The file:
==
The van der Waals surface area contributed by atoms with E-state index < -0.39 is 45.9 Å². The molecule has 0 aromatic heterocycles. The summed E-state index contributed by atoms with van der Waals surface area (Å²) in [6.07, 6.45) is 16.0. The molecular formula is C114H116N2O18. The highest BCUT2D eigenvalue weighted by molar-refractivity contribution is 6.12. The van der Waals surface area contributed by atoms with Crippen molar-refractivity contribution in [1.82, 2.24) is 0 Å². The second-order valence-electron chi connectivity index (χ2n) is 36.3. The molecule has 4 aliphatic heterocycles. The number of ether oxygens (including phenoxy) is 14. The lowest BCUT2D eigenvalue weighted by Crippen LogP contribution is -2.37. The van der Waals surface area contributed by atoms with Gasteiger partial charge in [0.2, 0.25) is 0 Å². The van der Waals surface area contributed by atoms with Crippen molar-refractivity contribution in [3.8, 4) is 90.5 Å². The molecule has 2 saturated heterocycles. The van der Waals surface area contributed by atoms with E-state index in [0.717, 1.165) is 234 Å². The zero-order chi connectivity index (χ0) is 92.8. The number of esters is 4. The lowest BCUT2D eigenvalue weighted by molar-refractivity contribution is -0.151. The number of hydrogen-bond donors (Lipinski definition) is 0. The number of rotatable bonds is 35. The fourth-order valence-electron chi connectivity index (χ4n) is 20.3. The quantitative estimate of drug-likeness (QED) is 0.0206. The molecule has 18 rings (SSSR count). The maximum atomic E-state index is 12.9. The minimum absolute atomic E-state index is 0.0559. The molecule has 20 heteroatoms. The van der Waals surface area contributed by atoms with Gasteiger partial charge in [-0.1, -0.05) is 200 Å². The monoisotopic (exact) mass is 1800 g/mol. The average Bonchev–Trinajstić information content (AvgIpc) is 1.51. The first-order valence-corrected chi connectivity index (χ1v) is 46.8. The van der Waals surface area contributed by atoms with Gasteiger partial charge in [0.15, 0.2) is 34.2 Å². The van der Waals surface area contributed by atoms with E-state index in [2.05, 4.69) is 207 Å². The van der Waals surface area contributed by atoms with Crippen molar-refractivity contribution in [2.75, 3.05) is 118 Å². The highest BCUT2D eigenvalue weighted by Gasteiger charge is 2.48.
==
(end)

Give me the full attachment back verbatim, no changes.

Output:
The van der Waals surface area contributed by atoms with E-state index < -0.39 is 45.9 Å². The molecule has 0 aromatic heterocycles. The summed E-state index contributed by atoms with van der Waals surface area (Å²) in [6.07, 6.45) is 16.0. The molecular formula is C114H116N2O18. The highest BCUT2D eigenvalue weighted by molar-refractivity contribution is 6.12. The van der Waals surface area contributed by atoms with Crippen molar-refractivity contribution in [1.82, 2.24) is 0 Å². The second-order valence-electron chi connectivity index (χ2n) is 36.3. The molecule has 4 aliphatic heterocycles. The number of ether oxygens (including phenoxy) is 14. The lowest BCUT2D eigenvalue weighted by Crippen LogP contribution is -2.37. The van der Waals surface area contributed by atoms with Gasteiger partial charge in [0.2, 0.25) is 0 Å². The van der Waals surface area contributed by atoms with Crippen molar-refractivity contribution in [3.8, 4) is 90.5 Å². The molecule has 2 saturated heterocycles. The van der Waals surface area contributed by atoms with E-state index in [0.717, 1.165) is 234 Å². The zero-order chi connectivity index (χ0) is 92.8. The number of esters is 4. The lowest BCUT2D eigenvalue weighted by molar-refractivity contribution is -0.151. The number of hydrogen-bond donors (Lipinski definition) is 0. The number of rotatable bonds is 35. The fourth-order valence-electron chi connectivity index (χ4n) is 20.3. The quantitative estimate of drug-likeness (QED) is 0.0206. The molecule has 18 rings (SSSR count). The maximum atomic E-state index is 12.9. The minimum absolute atomic E-state index is 0.0559. The molecule has 20 heteroatoms. The van der Waals surface area contributed by atoms with Gasteiger partial charge in [-0.1, -0.05) is 200 Å². The monoisotopic (exact) mass is 1800 g/mol. The average Bonchev–Trinajstić information content (AvgIpc) is 1.51. The first-order valence-corrected chi connectivity index (χ1v) is 46.8. The van der Waals surface area contributed by atoms with Gasteiger partial charge in [0.15, 0.2) is 34.2 Å². The van der Waals surface area contributed by atoms with E-state index in [2.05, 4.69) is 207 Å². The van der Waals surface area contributed by atoms with Crippen molar-refractivity contribution in [2.75, 3.05) is 118 Å². The highest BCUT2D eigenvalue weighted by Gasteiger charge is 2.48.